Do you follow other music releases? What album or composer has left a strong impression on you lately? Yes, I try to keep up with new music releases when I can. One recent release that really caught my attention lately is "Colours of Air" by loscil & Lawrence English. The ambient textures on this album have a truly captivating expression. Another recent release that I thoroughly enjoyed is Andreas Ihlebæk's album "Nowhere Everything" (which is also reviewed on Gezeitenstrom Musikmagazin). I feel that his unique way blending jazzy and classical elements creates a really refreshing and beautiful soundscape.
If you could choose a series/movie, which one would Julia Gjertsen write the music for? I find stories and visuals that explore complex philosophical ideas and have a deeper meaning particularly inspiring. Although I don't have a specific film or series in mind, I would love to compose music for a movie inspired by the style of Tarkovsky, as I'm naturally drawn to slow, contemplative storytelling that immerses the audience in both the visuals and the music. Another reference to mention is Aronofsky's visual style. It would be amazing to compose for a movie or series that embodies these inspirations and qualities.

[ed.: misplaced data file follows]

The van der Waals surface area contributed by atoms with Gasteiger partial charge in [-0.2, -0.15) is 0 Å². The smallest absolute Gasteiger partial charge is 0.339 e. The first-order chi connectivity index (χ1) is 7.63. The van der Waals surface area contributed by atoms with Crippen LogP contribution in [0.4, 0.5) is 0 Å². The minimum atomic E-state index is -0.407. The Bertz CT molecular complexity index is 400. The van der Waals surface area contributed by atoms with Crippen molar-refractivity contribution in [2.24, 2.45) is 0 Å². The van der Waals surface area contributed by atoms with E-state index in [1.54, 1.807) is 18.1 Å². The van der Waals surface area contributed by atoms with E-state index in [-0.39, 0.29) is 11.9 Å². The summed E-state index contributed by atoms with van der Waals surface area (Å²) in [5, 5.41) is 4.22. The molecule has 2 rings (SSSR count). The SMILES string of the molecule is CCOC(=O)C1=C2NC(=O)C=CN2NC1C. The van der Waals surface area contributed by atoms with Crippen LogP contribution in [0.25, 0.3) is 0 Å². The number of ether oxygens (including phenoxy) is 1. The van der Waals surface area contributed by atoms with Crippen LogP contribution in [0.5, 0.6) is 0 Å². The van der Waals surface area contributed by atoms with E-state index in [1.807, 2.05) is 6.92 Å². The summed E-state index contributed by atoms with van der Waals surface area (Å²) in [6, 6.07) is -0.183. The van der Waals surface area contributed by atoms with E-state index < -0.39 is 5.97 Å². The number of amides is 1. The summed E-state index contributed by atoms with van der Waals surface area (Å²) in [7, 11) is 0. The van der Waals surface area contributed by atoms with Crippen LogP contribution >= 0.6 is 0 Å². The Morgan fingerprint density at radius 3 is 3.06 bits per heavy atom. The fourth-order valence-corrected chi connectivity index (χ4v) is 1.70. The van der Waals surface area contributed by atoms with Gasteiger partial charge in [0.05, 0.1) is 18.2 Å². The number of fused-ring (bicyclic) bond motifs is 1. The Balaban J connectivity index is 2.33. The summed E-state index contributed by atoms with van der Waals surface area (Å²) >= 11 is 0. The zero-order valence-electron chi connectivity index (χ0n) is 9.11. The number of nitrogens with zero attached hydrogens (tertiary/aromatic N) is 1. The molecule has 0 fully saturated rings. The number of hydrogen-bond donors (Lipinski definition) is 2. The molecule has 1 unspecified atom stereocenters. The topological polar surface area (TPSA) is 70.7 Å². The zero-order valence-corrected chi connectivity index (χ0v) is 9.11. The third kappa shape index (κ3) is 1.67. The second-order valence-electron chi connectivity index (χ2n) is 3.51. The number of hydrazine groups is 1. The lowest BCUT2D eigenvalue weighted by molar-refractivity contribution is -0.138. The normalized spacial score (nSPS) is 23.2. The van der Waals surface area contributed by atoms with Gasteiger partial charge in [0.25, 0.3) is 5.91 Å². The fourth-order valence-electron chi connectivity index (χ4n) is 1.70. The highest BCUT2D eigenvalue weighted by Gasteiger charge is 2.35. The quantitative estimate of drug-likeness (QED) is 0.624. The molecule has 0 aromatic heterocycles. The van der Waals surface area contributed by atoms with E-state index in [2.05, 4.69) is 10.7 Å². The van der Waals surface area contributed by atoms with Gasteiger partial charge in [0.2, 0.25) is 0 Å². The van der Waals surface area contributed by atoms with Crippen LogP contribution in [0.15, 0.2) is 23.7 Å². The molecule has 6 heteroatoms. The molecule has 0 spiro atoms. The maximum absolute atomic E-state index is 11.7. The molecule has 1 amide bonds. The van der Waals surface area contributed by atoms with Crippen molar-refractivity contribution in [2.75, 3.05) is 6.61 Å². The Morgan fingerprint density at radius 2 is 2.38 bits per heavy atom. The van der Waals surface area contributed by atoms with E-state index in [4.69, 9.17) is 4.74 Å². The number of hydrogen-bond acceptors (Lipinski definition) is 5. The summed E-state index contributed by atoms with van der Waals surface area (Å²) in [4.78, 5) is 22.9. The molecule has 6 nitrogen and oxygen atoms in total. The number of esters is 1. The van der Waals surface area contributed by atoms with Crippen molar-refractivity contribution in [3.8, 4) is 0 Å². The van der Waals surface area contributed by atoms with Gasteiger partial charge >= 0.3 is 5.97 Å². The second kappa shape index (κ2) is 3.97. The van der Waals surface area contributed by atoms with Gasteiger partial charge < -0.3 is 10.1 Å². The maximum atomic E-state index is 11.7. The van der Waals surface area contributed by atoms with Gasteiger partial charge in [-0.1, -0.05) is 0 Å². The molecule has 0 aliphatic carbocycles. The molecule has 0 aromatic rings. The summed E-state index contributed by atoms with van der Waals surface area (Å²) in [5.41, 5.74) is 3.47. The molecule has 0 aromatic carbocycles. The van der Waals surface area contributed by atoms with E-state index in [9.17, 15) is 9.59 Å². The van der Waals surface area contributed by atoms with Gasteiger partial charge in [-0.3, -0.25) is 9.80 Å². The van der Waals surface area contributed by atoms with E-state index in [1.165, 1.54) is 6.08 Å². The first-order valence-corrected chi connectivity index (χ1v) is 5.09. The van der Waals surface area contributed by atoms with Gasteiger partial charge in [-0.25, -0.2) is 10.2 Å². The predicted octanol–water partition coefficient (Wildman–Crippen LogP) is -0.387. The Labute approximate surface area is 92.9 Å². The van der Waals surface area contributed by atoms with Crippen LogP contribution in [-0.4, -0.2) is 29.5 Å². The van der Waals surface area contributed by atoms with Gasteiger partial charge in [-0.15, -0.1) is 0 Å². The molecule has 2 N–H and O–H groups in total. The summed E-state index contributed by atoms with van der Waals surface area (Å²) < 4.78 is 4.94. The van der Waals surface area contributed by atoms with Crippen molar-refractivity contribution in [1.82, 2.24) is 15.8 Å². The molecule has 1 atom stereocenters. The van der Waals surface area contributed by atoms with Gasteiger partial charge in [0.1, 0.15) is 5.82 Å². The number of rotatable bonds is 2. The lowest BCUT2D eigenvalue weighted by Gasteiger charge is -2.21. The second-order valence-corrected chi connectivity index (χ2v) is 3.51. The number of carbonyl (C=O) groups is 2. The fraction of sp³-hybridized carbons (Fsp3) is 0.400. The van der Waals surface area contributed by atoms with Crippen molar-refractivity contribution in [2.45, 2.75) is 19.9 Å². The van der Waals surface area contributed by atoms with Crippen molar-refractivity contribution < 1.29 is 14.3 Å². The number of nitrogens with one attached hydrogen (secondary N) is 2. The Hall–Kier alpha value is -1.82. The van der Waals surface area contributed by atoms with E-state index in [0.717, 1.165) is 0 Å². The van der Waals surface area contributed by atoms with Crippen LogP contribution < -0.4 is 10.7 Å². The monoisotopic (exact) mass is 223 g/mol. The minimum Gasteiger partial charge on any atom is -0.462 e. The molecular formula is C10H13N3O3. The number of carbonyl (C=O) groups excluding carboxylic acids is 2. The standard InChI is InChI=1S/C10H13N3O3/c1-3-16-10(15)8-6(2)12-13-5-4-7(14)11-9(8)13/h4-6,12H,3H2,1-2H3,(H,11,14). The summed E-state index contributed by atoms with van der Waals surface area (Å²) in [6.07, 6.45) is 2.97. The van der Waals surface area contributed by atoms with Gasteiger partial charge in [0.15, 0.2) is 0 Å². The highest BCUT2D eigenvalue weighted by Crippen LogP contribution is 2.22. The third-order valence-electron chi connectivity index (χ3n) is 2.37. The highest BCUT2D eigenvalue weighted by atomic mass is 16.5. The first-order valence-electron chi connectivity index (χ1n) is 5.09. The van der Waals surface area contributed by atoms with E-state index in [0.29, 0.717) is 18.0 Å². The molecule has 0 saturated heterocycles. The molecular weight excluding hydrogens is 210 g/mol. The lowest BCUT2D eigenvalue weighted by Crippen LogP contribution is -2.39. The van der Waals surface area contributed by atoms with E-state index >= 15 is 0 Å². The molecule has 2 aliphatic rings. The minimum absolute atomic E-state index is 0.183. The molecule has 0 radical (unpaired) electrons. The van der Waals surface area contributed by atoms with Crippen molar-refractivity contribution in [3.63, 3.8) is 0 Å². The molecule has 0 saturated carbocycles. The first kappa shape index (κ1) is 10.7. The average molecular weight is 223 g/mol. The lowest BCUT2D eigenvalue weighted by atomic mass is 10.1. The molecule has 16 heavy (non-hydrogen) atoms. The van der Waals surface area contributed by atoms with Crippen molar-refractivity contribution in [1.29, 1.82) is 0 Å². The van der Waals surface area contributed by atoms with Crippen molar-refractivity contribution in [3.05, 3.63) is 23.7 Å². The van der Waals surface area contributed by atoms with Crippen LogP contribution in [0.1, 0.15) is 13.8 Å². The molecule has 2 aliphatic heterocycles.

What advice would you give to young people who are talented and love to compose music but don't dare release their music because they think it's bad or nobody cares? If you're hesitant to release your music, try to acknowledge and accept your inner critic, but not let it stop you from sharing your work with others. I understand that it can be challenging to put your art out there and not everyone may resonate with it, however the reward of touching even one person with your music is worth it. Also, instead of seeking external validation, try to separate your ego from your art and remember that your work is not a reflection of you as a person. My advice to young musicians would be to release their music if it feels right for them, and if not, to continue creating for personal joy. Sometimes I also experience doubts about my work, but I still share it because it feels right for me, and it brings me joy to create and connect with others through music.
Do you have another goal in life or music that you would like to work towards? I must admit, the idea of going off the grid and living as a hermit composer does have its appeal! But in all seriousness, I'm constantly searching for new musical projects and seeking ways to expand my skills and creativity. As for the future, I envision myself spending more time surrounded by nature, allowing the peaceful environment to inspire and influence my music.
Thank you Julia for your time. The last words are yours: Thanks for having me, it's been a real pleasure!